After the second half of the play I took my wife over to a local tavern to have a drink and some appetizers with my wifes actress/crafty friend.  It turns out the entire cast, the crew, James Best and his wife, all dropped by.

So there I sat, eating chicken wings with the real life incarnation of a character from one of my favourite childhood heroes.  Awesomesauce.

I finally did the fanboy thing and got his autograph and a photo, to commemorate the occasion.

This is, hands down, the best time I've ever had at a community theatre.  Yee Haw!

Monday, March 18, 2013

A Story Of A Work Offsite Gone Awesomely Awry

It is not every day that I go to work and end up in the back of a police cruiser.

It went down like this.  On Friday a bunch of us fine folks from the office went on an offsite for team building and merriment making.  Our mission was to go to Cinebarre in Charlotte to enjoy the cinema.

If you have never been, Cinebarre is a  movie theatre that has table service. They have a full bar and pub food that they bring to you in your seat while you watch a movie.  It is a pretty dang awesome way to watch a movie.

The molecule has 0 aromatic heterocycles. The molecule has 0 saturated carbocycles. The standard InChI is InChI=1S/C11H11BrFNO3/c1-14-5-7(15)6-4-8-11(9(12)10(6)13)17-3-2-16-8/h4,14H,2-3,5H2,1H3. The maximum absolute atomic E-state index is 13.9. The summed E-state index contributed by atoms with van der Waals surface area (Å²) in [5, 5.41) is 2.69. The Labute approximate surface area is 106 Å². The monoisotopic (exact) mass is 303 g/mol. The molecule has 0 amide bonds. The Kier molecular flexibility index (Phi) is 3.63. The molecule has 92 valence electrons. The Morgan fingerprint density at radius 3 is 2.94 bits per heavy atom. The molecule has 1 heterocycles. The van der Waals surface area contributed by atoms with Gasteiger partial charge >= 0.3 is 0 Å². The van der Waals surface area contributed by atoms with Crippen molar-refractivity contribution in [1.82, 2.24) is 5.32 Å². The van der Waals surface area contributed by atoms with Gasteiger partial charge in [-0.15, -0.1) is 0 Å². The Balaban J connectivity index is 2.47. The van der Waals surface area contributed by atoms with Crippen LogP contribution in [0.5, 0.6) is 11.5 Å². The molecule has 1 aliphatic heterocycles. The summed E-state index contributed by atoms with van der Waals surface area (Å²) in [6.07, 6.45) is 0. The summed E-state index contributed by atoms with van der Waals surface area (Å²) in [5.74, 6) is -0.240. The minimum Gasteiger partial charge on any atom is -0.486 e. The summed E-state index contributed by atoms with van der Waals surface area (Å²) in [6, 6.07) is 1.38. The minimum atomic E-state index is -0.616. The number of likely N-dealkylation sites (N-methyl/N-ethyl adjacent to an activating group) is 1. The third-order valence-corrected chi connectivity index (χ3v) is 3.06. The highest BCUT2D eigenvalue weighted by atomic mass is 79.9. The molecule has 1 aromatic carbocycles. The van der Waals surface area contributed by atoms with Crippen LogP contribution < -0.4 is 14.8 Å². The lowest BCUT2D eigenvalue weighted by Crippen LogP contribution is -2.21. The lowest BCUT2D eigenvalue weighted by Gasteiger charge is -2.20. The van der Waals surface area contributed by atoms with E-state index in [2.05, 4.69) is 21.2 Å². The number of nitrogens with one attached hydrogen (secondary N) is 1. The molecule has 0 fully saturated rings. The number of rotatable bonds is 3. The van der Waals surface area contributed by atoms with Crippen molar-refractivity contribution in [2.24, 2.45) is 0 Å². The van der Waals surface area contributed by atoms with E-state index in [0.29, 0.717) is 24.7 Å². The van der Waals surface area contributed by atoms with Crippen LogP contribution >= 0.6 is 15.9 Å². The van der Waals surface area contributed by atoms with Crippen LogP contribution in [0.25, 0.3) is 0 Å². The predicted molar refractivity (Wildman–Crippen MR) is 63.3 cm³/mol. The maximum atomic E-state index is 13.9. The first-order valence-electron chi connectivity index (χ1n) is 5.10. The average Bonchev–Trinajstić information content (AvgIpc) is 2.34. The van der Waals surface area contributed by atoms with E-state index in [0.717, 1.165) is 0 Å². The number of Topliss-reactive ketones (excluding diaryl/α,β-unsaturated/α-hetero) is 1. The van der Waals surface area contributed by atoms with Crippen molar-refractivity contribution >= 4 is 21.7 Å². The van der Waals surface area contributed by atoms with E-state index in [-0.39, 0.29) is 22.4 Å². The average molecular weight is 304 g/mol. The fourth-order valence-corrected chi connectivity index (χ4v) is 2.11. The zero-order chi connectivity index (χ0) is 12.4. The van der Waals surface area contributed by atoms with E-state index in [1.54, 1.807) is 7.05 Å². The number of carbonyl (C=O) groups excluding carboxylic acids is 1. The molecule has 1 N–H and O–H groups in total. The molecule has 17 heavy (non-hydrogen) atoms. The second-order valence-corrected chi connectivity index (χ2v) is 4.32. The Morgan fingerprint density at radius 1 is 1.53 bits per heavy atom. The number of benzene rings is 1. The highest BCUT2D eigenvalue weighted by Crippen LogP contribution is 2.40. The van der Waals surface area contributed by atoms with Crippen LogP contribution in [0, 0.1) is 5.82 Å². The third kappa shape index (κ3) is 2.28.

The start of the journey went off without a hitch.  We all piled into the 14 passenger bus that we use as a shuttle between our two office buildings at work and headed south towards the big city.  We got to Charlotte (a 90 minute drive) on time, drank free beer, ate free chicken wings (and free popcorn, natch), and watched a free movie (Identity Thief, if you must know),  during standard work hours.  I even found a geocache in the parking lot. So far so good.

The trouble started when we started on our return journey.  We had developed a coolant leak along the way in, so we stopped to fill up just a a few miles from the theatre. Then we hit the highway.

A few minutes after that the radiator melted. Coolant sprayed everywhere. There was much concern, drama, and email sending as we took stock of the situation.

We took the next exit off the highway, pulled over on the side of a random road, and bailed from the rather steamy van.

There we stood.  Stranded 80 minutes from home, on the side of a road, with no way to get home.  Naturally we made the most of it. We had a merry old time (aka merriment mission accomplished) discussing our predicament, talking about the movie, and making hobo signs.

A few minutes later an Officer Of The Law pulled in behind the van and offered assistance.

We weighed our various options, and concluded that the best thing was to go rent a couple mini vans from the local mini van rental establishment (in our case, Hertz).  So two of us piled into the police cruiser (I got in the back), and we headed off to fetch the rescue vehicles.